common law cause for unfair competition is identical to the Lanham Act without the federal requirement of interstate commerce." ) (quoting R.J. Ants, Inc. v. Marinelli Enters., LLC, 771 F.Supp.2d 475, 489 (E.D. Pa. 2011)). The court concluded hereinabove that Diodato's Lanham Act false advertising claim survives and will proceed to a jury trial. See supra at 51-52. Diodato's common law claim for unfair competition similarly survives summary judgment.
8. Count VII: Unauthorized Use of Name or Likeness
Wells Fargo also seeks summary judgment as to Diodato's statutory claim for unauthorized use of his name, in violation of Pennsylvania's Unauthorized Use of Name or Likeness statute. See 42 Pa. Cons. Stat. § 8316. Section 8316 creates a cause of action for any " person whose name or likeness has commercial value and is used for any commercial or advertising purpose without written consent . . . ." Id. The statute defines " name or likeness" as any " attribute of a natural person that serves to identify that natural person to an ordinary, reasonable viewer or listener, including, but not limited to, name, signature, photograph, image, likeness, voice, or a substantially similar imitation of one or more thereof." Id. § 8316(e). It defines " commercial value" as " valuable interest in a person's name or likeness" developed by investing " time, effort and money." Id.; see also Facenda v. N.F.L. Films, Inc., 542 F.3d 1007, 1027 (3d Cir. 2008). The statute defines " commercial or advertising purpose" to include, inter alia, " the public use or holding out of a natural person's name or likeness . . . on or in connection with the offering for sale or sale of a product, merchandise, goods, services or businesses." 42 Pa. Cons. Stat. § 8316(e). Diodato argues that Wells Fargo's use of his name on its website and in a nationally distributed industry magazine post-termination violates the statute. (Doc. 74 at 41).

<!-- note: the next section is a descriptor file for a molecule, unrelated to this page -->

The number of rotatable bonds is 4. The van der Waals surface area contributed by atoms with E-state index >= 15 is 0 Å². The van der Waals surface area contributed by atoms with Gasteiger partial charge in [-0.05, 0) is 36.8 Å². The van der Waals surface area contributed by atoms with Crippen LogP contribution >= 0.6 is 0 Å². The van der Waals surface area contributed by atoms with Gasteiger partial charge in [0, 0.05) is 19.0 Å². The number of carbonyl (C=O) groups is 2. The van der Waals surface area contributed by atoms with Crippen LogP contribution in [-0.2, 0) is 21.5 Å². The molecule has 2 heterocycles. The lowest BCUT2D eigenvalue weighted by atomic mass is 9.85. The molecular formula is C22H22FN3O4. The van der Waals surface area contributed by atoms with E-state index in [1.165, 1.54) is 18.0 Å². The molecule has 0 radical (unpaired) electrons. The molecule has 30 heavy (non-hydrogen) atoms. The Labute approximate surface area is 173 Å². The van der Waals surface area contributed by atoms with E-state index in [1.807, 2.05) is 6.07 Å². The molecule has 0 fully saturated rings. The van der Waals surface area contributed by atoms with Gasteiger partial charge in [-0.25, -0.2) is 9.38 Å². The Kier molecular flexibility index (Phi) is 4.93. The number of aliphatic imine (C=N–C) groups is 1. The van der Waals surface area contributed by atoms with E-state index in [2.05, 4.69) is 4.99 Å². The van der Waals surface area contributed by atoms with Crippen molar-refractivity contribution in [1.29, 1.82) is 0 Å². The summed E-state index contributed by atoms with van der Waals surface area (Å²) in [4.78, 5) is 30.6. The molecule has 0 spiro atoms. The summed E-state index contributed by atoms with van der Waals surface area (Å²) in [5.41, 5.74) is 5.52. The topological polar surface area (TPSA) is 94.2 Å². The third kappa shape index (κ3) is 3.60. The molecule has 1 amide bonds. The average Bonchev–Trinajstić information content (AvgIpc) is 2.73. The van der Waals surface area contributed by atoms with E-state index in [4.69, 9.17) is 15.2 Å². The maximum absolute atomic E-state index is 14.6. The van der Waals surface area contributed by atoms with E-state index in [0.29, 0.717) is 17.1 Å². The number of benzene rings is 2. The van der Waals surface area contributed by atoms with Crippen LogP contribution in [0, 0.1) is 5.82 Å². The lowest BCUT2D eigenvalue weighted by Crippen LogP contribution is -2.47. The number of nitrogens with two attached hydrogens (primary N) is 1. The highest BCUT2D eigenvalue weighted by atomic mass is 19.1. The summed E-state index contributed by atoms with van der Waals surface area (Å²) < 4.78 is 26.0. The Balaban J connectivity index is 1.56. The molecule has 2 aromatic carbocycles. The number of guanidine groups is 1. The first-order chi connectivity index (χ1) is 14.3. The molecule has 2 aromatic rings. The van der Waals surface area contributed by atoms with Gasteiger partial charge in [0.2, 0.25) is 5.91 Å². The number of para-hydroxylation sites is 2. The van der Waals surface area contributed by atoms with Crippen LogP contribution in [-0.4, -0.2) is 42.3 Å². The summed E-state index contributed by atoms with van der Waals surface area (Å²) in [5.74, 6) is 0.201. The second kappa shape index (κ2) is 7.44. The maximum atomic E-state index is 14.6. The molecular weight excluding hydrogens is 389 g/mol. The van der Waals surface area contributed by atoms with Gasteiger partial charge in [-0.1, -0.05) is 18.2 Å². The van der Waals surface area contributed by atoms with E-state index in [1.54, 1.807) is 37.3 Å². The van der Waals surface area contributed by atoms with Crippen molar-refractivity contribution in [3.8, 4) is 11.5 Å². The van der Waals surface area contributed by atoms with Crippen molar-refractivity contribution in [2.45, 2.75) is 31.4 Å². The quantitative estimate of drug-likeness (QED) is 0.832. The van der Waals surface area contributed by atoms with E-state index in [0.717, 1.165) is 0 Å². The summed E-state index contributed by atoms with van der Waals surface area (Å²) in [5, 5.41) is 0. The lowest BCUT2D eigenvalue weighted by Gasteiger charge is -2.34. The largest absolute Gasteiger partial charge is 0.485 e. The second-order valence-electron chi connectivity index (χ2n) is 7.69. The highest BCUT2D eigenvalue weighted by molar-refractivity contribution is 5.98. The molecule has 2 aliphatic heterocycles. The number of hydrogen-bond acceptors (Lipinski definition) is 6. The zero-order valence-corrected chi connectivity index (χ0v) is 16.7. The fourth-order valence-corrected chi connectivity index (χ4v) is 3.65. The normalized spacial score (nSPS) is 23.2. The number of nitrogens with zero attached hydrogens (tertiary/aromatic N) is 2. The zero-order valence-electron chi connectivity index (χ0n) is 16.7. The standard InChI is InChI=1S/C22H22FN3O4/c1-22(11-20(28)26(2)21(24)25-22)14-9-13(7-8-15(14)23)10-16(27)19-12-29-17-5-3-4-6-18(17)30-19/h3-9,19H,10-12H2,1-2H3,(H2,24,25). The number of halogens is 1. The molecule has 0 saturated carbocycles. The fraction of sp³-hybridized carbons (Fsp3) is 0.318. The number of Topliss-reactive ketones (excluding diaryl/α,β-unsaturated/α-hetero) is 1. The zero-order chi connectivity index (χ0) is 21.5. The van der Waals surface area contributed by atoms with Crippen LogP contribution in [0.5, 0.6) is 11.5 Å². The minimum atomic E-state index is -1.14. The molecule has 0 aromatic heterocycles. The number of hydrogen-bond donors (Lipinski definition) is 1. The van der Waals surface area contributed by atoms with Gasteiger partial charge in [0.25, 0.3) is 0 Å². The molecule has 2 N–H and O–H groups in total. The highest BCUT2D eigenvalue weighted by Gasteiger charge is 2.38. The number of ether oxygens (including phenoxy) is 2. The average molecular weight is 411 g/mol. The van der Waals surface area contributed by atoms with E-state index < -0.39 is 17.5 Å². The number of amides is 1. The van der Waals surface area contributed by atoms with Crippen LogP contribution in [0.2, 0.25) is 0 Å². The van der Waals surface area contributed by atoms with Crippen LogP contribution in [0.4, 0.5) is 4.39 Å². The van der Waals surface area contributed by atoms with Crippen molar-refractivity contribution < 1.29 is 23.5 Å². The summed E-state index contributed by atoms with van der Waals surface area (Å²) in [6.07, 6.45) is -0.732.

The parties dispute whether Diodato has sufficiently established commercial value in his name for purposes of unauthorized use liability. (Doc. 64 at 43; Doc. 74 at 43-44). Diodato contends that he " is not merely a salesperson" but rather is the " 'Godfather' of the bowling insurance industry." (Doc. 74 at 44 (citing Doc. 65 ¶ 11)). The record reveals that Diodato has developed long-standing personal relationships with many of the clients he serviced while working for Wells Fargo, and he argues that, in the context of the roller skating and bowling alley insurance businesses, his name " has significant commercial value." (Id. (citing Doc. 65 ¶ ¶ 12-13, 17)). Diodato states that he developed this book of business " long before he was ever affiliated with [Wells Fargo]." (Doc. 73 ¶ 12 (quoting Diodato Dec. ¶ 15)). He avers that: (1) he spent his own money supporting various fundraising activities; (2) he entertained contacts at annual industry meetings; and (3) he paid $12,000 annually from his own commission revenue to account for costs relating to Wells Fargo's endorsement of the BPAP. (Id. ¶ 6). He asserts that this evidence  would allow a trier of fact to find that he expended time, effort, and money " in excess of what any salesperson does to generate customers." Majorsky v. Douglas, 2012 PA Super 258, 58 A.3d 1250, 1263 (Pa. S.Ct. 2012).